16. The semiconductor device fabricating process as defined in claim 4 further comprising the step of:
before said first step, forming a fourth impurity diffusion region, said fourth impurity diffusion region being formed in said silicon semiconductor substrate below said gate electrode, said fourth impurity diffusion region and said first impurity diffusion region each having a respective conductivity type, said conductivity type of said first impurity diffusion region being different from said conductivity type of said fourth impurity diffusion region.
17. The semiconductor device fabricating process as defined in claim 4 further comprising the step of:
after said third step, forming a fifth impurity diffusion region, said fifth impurity diffusion region being formed in said silicon semiconductor substrate below said second impurity diffusion region and to touch said first impurity diffusion region, said fifth impurity diffusion region being formed through a tilted ion implantation wherein ions are implanted in a direction tilted with respect to a normal line of said silicon semiconductor substrate, said fifth impurity diffusion region and said first impurity diffusion region each having a respective conductivity type, said conductivity type of said first impurity diffusion region being different from said conductivity type of said fifth impurity diffusion region.
Description
CROSS-REFERENCE TO RELATED APPLICATIONS

This application is a divisional of U.S. application Ser. No. 08/675,595, filed Jul. 3, 1996, now U.S. Pat. No. 5,880,500, which claims foreign priority under 35 U.S.C. §119 to Japanese Application Serial No. 7-169658, filed Jul. 5, 1995, the contents of which are hereby incorporated by reference.

FIELD OF THE INVENTION

The present invention relates to a semiconductor device and a process of fabricating the same, and more particularly, to a process of fabricating a titanium silicide film of low resistance with excellent heat resistance and a process of fabricating a silicide transistor capable of reducing the junction leakage and suppressing the short-channel effects.

BACKGROUND OF THE INVENTION

An example conventional fabricating process using a self-aligned silicidation technique (silicide transistor technique) is shown in FIGS. 7(a) through 7(e), which is disclosed in a report of K. Tsukamoto, T. Okamoto, M. Shimizu, T. Matsukawa, and H. Harada, page 47 of “Extended Abstracts 16th (1984 International) Conference on Solid State Devices and Materials, Kobe, 1984”. Business Center for Academic Societies Japan, Tokyo, 1984.

As shown in FIG. 7(a), a field oxide film 402, a gate oxide film 403, and a gate electrode 404 made of polysilicon whose sidewalls are covered with dielectric films 405 are formed on a silicon semiconductor substrate (hereinafter, referred to as Si-substrate) 401. Note that phosphorous is diffused into the polysilicon before patterning the gate electrode to dope an impurity into the gate electrode 404.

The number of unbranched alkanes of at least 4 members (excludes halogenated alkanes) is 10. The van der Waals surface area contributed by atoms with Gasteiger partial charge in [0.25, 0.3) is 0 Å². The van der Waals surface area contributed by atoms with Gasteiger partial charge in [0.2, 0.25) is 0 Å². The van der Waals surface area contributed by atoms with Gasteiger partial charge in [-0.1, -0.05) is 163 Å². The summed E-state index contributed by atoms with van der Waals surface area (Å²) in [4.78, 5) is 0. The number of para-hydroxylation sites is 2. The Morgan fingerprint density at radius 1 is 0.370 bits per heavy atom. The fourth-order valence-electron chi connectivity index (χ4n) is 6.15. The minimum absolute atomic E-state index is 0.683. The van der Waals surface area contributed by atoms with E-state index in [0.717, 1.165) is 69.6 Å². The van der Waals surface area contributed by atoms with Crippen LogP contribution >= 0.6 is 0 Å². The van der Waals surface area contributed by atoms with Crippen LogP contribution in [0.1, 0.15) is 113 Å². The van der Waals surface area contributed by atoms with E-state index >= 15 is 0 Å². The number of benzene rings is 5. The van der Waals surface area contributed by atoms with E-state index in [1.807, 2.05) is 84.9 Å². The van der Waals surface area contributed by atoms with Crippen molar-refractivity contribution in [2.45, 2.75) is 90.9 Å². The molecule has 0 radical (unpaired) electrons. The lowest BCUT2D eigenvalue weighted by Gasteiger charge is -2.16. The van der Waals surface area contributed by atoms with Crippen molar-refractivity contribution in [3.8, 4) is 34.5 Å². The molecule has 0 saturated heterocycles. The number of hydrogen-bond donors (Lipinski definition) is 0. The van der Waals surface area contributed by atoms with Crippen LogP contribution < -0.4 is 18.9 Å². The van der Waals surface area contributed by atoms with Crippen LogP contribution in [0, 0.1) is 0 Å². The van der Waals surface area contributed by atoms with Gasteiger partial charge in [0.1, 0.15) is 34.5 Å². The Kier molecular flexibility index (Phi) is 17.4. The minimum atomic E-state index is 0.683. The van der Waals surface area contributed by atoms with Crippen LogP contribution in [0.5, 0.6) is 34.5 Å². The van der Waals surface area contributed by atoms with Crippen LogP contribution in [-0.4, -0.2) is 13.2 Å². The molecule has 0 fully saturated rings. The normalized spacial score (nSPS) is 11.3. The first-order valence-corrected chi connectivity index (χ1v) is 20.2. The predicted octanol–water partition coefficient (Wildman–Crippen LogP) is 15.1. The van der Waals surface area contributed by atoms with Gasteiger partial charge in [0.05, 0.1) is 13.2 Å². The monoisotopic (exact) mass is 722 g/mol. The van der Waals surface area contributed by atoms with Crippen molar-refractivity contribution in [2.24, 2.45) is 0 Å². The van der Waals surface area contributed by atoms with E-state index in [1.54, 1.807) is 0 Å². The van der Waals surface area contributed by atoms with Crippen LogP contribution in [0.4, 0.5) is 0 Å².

Next, as shown in FIG. 7(b), after an oxide film 406 is deposited, high-concentrated impurity ions are doped into the Si-substrate 401 where source and drain regions 407 will be made through the oxide film 406 using a photoresist mask. The impurity ions referred herein are, for example, arsenic ions in case of an n-channel and boron ions in case of a p-channel. Then, the Si-substrate 401 is subject to thermal annealing, for example, at 900° C. for 30 minutes in nitrogen atmosphere to activate the impurity ions. As a result, the source and drain regions 407 are made in the Si-substrate 401.

Next, as shown in FIG. 7(c), after the oxide film 406 is removed from the source and drain regions 407 and gate electrode 404 with a solution or the like containing hydrofluoric acid, a titanium film 408 is sputter-deposited in argon atmosphere.

Next, as shown in FIG. 7(d), the Si-substrate 401 is subject to a first RTA (Rapid Thermal Annealing) at 675° C. for about 20 seconds in nitrogen atmosphere to let silicon of the source and drain regions 407 and gate electrode 404 react with titanium. As a result, a titanium silicide film 410 having a metastable stoichiometric TiSi2 C49 crystal structure is formed. At this point, the surface of the titanium film 408 turns into a titanium nitride film 409.

Next, as shown in FIG. 7(e), after an unreacted portion of the titanium film 408 and the titanium nitride film 409 resulted from the first RTA are selectively etched off with a mixed solution of sulfuric acid and aqueous hydrogen peroxide, the Si-substrate 401 is subject to a second RTA at 800° C. for about 20 seconds in nitrogen atmosphere to let the titanium silicide film 410 transform to a titanium silicide film having a stable stoichiometric TiSi2 C54 crystal structure.